While the ruling Liberal Democratic Party (LDP) made a campaign promise for the Oct. 22 House of Representatives election to include free education in its outline for constitutional reform, the phrase "free of charge" itself was absent from a recent proposal draft.
Members of the LDP's Headquarters for the Promotion of Revision to the Constitution gathered for a general meeting at the party's headquarters on the morning of Nov. 28 to discuss making education free of charge. However, though the draft proposal for constitutional revision put forth by the leading members of the party did not expressly use the phrase "free of charge" while including the government's responsibility to ensure access to education, none of the members present objected to the plan, and decided to move discussion toward creating a draft of the text.
Under the current Constitution, the first paragraph of Article 26 guarantees the "right to receive an equal education" for all people, while the second paragraph requires the education of all children and stipulates that this compulsory education should be free. In the LDP's draft for constitutional amendment released in 2012, a stipulation that the government must be responsible for making efforts to maintain the educational environment was added. The draft put forward by the upper echelon of the LDP on Nov. 28 proposes the establishment of a third paragraph to Article 26 roughly to this effect.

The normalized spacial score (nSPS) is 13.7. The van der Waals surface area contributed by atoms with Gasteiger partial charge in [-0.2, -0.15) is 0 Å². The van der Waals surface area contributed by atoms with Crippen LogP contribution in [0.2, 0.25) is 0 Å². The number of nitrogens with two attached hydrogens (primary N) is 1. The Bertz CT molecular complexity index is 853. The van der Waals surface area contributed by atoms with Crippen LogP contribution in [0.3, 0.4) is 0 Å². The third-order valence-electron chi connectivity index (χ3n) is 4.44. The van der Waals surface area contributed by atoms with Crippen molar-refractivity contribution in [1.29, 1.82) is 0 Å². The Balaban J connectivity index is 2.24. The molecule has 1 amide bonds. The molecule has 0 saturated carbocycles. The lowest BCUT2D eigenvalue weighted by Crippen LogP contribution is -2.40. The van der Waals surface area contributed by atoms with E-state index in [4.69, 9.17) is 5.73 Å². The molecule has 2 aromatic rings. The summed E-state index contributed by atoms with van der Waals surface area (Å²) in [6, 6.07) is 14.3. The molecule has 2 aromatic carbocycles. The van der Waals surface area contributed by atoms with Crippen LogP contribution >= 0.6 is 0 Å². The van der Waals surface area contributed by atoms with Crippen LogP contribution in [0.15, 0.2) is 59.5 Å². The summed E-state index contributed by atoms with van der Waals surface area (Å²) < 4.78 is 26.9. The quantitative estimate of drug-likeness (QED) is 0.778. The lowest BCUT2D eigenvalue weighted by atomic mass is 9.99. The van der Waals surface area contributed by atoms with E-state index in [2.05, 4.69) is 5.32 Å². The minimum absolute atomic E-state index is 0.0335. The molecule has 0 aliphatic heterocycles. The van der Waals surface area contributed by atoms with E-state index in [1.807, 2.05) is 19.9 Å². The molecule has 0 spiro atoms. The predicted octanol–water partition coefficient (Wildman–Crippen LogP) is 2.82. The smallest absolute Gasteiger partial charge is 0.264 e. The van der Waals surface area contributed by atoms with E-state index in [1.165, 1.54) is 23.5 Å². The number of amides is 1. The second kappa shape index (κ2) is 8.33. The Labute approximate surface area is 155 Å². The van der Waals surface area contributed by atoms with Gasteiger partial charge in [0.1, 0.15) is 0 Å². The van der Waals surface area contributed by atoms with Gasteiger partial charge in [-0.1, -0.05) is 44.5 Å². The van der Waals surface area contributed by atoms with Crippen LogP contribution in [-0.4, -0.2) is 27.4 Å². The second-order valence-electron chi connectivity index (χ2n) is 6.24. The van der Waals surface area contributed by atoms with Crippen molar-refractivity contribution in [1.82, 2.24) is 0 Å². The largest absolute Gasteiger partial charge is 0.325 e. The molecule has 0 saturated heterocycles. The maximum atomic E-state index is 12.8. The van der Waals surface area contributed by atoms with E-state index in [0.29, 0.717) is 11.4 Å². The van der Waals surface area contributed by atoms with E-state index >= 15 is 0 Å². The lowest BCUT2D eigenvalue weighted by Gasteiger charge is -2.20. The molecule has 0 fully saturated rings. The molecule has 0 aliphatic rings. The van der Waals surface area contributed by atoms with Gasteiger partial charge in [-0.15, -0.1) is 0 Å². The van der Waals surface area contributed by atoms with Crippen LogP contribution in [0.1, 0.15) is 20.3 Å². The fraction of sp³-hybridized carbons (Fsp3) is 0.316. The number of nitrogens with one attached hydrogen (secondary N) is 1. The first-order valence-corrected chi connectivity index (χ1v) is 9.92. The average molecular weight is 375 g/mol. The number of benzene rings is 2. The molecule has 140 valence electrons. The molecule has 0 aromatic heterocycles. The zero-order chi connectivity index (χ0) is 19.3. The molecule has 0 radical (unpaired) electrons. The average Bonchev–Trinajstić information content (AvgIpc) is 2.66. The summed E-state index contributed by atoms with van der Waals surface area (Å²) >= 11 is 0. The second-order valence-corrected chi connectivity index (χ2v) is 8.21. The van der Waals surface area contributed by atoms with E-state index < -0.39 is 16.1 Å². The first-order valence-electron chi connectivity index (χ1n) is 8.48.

In addition, the insertion of the wording that "the right to education shall not be taken away due to economic reasons" to the first paragraph was also suggested. It appears that the push to adopt this particular phrasing is in response to the Nippon Ishin (Japan Innovation Party) including it in its proposed constitutional revisions.
The LDP also suggested revision to Article 89, which states that no public funds should be awarded for the "use, benefit or maintenance" of private religious, charitable, or educational organizations, and can be interpreted as prohibiting government subsidies for private educational institutions. The change would clarify that matching funds for these schools would not be unconstitutional.
Surrounding the issue of cost-free education, LDP President and Prime Minister Shinzo Abe said this May that "we must make higher education truly more accessible," and showed his intention to establish new constitutional clauses related to making education free. However, for the constitutional reform promotion headquarters, because it is necessary to secure an enormous monetary resource, among other issues, in order to accomplish free higher education across the board, it was decided not to use "free of charge" in the draft document.